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Protected areas vulnerable to growing emphasis on food security

 

IMAGE: The image of a female Asian elephant in a tea plantation on the fringes of Kaziranga
National Park in India, bordering the Eastern Himalaya biodiversity hotspot, exemplifies
potential impacts to endangered species…
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Credit: Image courtesy of Sashanka Barbaruah-Wildlife Trust of India

Protected areas are critical to mitigating extinction of species; however, they may also be in
conflict with efforts to feed the growing human population. A new study shows that 6% of all
global terrestrial protected areas are already made up of cropland, a heavily modified habitat
that is often not suitable for supporting wildlife. Worse, 22% of this cropland occurs in areas
supposedly enjoying the strictest levels of protection, the keystone of global biodiversity
protection efforts.

This finding was published in the Proceedings of the National Academy of Sciences by
researchers at the University of Maryland’s National Socio-Environmental Synthesis Center
(SESYNC) and National Institute for Mathematical and Biological Synthesis ( NIMBioS ) at the
University of Tennessee. In order to comprehensively examine global cropland impacts in

protected areas for the first time, the authors synthesized a number of remotely sensed
cropland estimates and diverse socio-environmental datasets.

The persistence of many native species–particularly habitat specialists (species that depend on
a narrow set of natural systems), rare, and threatened species–is incompatible with conversion
of habitat to cropland, thus compromising the primary conservation goal of these protected
areas. Guided by the needs of conservation end users, the researchers used methods that
provide an important benchmark and reproducible methods for rapid monitoring of cropland in
protected areas.

“Combining multiple remote sensing approaches with ongoing inventory and survey work will
allow us to better understand the impacts of conversion on different taxa,” says lead author
Varsha Vijay, a conservation scientist who was a postdoctoral fellow at SESYNC while working
on the study. “Cropland in biodiversity hotspots warrant particularly careful monitoring. In many
of these regions, expanding cropland to meet increasing food demand exposes species to both
habitat loss and increased human-wildlife conflict,” she adds.

Countries with higher population density, lower income inequality, and higher agricultural
suitability tend to have more cropland in their protected areas. Even though cropland in
protected areas is most dominant in mid-northern latitudes, the tradeoffs between biodiversity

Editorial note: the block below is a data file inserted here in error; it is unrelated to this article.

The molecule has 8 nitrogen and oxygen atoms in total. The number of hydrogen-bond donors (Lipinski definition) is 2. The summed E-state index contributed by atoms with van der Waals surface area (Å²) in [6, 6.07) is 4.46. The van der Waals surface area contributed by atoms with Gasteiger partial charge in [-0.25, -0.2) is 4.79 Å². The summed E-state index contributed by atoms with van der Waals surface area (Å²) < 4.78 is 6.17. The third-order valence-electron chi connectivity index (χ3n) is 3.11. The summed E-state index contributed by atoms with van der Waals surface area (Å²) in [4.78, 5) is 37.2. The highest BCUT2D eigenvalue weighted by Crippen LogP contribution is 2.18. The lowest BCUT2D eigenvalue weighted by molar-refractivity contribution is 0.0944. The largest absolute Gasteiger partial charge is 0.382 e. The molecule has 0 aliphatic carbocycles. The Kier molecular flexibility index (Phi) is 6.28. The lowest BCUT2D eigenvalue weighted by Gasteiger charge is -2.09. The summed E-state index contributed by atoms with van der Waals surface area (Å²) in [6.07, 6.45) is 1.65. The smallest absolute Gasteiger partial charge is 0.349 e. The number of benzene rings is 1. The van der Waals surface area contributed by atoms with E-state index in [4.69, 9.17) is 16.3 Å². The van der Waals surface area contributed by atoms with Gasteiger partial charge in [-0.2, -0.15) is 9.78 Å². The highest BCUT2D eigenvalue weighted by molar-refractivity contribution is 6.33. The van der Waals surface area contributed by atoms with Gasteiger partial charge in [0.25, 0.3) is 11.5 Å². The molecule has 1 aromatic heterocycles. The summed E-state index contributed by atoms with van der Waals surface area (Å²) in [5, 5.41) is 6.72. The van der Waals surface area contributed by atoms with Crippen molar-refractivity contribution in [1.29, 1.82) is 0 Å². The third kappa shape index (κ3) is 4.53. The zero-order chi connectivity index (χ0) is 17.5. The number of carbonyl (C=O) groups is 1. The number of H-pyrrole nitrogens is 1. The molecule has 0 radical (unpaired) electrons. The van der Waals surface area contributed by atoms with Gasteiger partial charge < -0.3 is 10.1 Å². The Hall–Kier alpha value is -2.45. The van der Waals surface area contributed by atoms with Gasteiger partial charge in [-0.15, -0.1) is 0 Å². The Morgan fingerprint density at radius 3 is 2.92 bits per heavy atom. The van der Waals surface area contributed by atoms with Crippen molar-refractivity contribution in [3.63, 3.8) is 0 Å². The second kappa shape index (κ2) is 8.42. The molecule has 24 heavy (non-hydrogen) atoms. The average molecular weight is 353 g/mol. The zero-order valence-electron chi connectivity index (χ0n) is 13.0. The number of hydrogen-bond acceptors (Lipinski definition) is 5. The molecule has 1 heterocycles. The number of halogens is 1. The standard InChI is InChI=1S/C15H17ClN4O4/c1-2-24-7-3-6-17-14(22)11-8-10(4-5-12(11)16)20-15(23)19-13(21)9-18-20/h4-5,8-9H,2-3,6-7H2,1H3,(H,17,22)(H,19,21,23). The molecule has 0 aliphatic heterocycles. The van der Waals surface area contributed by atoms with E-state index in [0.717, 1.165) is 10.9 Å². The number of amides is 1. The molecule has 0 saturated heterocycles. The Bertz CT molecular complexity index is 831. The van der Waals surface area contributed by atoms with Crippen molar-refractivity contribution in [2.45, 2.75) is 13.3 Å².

and food security may be most acute in the tropics and subtropics. This increased tradeoff is
due to higher levels of species richness coinciding with a high proportion of cropland-impacted
protected areas.

“The findings of this study emphasize the need to move beyond area-based conservation
targets and develop quantitative measures to improve conservation outcomes in protected
areas, especially in areas of high food insecurity and biodiversity” says Lucas Joppa, chief
environmental officer of Microsoft, who has published numerous papers on the topic of
protected area effectiveness but who was not an author on the study.
2021 is a historic “Year of Impact,” when many countries and international agencies are
developing new decadal targets for biodiversity conservation and protected areas. As countries
aim to meet these goals and the 2030 Sustainable Development Goals, there is an increasing
need to understand synergies and tradeoffs between these goals in order to ensure a more
sustainable future. Studies such as these offer insights for protected area planning and
management, particularly as future protected areas expand into an agriculturally dominated
matrix. Though the study reveals many challenges for the future, it also reveals potential
scenarios for restoration in mid-northern latitudes and for cooperation between conservation
and food programs in regions with both high levels of food insecurity and biodiversity.

“Despite clear connections between food production and biodiversity, conservation and
development planning are still often treated as independent processes,” says study co-author
Paul Armsworth from the University of Tennessee. “Rapid advances in data availability provide
exciting opportunities for bringing the two processes together,” adds Vijay.

###

The paper, “Pervasive cropland in protected areas highlight trade-offs between conservation
and food security,” Varsha Vijay and Paul Armsworth, appears in the Proceedings of the
National Academy of Sciences
. doi:10.1073/pnas.2010121118
https://www.pnas.org/content/118/4/e2010121118

The study is based upon work funded by the National Science Foundation (Award No.: DBI-
1639145).

 

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